The Long-run Effects of Teacher Collective Bargaining
Teacher collective bargaining is a highly debated feature of the education system in the US. This paper presents the first analysis of the effect of teacher collective bargaining laws on long-run labor market and educational attainment outcomes, exploiting the timing of passage of duty-tobargain laws across cohorts within states and across states over time. Using American Community Survey data linked to each respondent’s state of birth, we examine labor market outcomes and educational attainment for 35-49 year olds, separately by gender. We find robust evidence that exposure to teacher collective bargaining laws worsens the future labor market outcomes of men: in the first 10 years after passage of a duty-to-bargain law, male earnings decline by $2,134 (or 3.93%) per year and hours worked decrease by 0.42 hours per week. The earnings estimates for men indicate that teacher collective bargaining reduces earnings by $213.8 billion in the US annually. We also find evidence of lower male employment rates, which is driven by lower labor force participation. Exposure to collective bargaining laws leads to reductions in the skill levels of the occupations into which male workers sort as well. Effects are largest among black and Hispanic men. Estimates among women are often confounded by secular trend variation, though we do find suggestive evidence of negative impacts among nonwhite women. Using data from the 1979 National Longitudinal Survey of Youth, we demonstrate that collective bargaining laws lead to reductions in measured non-cognitive skills among young men.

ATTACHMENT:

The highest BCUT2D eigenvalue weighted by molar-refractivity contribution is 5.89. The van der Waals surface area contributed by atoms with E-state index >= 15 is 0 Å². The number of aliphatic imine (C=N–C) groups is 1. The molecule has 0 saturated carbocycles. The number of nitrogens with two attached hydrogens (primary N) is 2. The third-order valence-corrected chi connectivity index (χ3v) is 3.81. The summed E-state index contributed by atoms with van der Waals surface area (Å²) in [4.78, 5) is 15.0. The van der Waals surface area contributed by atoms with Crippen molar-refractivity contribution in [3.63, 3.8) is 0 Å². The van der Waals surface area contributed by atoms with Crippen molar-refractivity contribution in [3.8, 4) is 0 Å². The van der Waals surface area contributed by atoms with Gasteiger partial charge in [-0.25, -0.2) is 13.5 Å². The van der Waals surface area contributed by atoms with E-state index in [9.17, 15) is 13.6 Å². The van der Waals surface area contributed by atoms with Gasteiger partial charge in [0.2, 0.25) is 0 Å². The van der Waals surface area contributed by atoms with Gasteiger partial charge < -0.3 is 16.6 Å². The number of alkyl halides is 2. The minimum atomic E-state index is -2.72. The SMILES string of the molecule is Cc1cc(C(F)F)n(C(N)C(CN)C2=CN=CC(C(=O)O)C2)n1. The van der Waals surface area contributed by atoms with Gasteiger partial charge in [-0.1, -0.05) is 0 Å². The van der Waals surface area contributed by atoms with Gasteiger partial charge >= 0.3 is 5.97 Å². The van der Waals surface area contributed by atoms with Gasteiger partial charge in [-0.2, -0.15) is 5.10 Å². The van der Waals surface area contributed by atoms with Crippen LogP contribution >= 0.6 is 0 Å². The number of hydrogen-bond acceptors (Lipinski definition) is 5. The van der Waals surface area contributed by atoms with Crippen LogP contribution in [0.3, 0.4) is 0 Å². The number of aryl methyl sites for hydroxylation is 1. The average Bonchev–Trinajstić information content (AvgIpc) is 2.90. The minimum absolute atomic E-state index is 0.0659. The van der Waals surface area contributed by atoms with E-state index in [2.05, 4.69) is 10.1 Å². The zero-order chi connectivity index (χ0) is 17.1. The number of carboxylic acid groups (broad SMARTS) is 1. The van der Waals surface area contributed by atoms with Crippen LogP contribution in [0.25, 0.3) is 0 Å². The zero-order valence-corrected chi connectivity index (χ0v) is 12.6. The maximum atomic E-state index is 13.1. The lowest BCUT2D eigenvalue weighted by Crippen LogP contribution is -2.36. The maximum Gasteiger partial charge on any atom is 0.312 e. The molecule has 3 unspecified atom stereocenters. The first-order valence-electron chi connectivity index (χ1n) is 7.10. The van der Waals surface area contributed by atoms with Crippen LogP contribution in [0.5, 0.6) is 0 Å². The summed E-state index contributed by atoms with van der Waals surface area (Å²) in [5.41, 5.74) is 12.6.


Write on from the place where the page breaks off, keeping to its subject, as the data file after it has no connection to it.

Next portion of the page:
We are grateful to David Autor, Dan Black, Maria Fitzpatrick, Richard Freeman, John Friedman, Steve Rivkin, Tim Sass, Mark Steinmeyer, Katharine Strunk, anonymous referees at several journals, and seminar participants at the Association for Education Finance and Policy annual meeting, the CESifo Economics of Education Conference, the American Economic Association Annual Meeting, the APPAM annual meeting, Southern Methodist University, the Federal Reserve Bank of Cleveland, the University of Mississippi, and the Daniel Patrick Moynihan Syracuse/Cornell Workshop on the Economics of Education for helpful comments. The views expressed herein are those of the authors and do not necessarily reflect the views of the National Bureau of Economic Research.
Michael F. Lovenheim & Alexander Willén, 2019. "The Long-Run Effects of Teacher Collective Bargaining," American Economic Journal: Economic Policy, vol 11(3), pages 292-324. citation courtesy of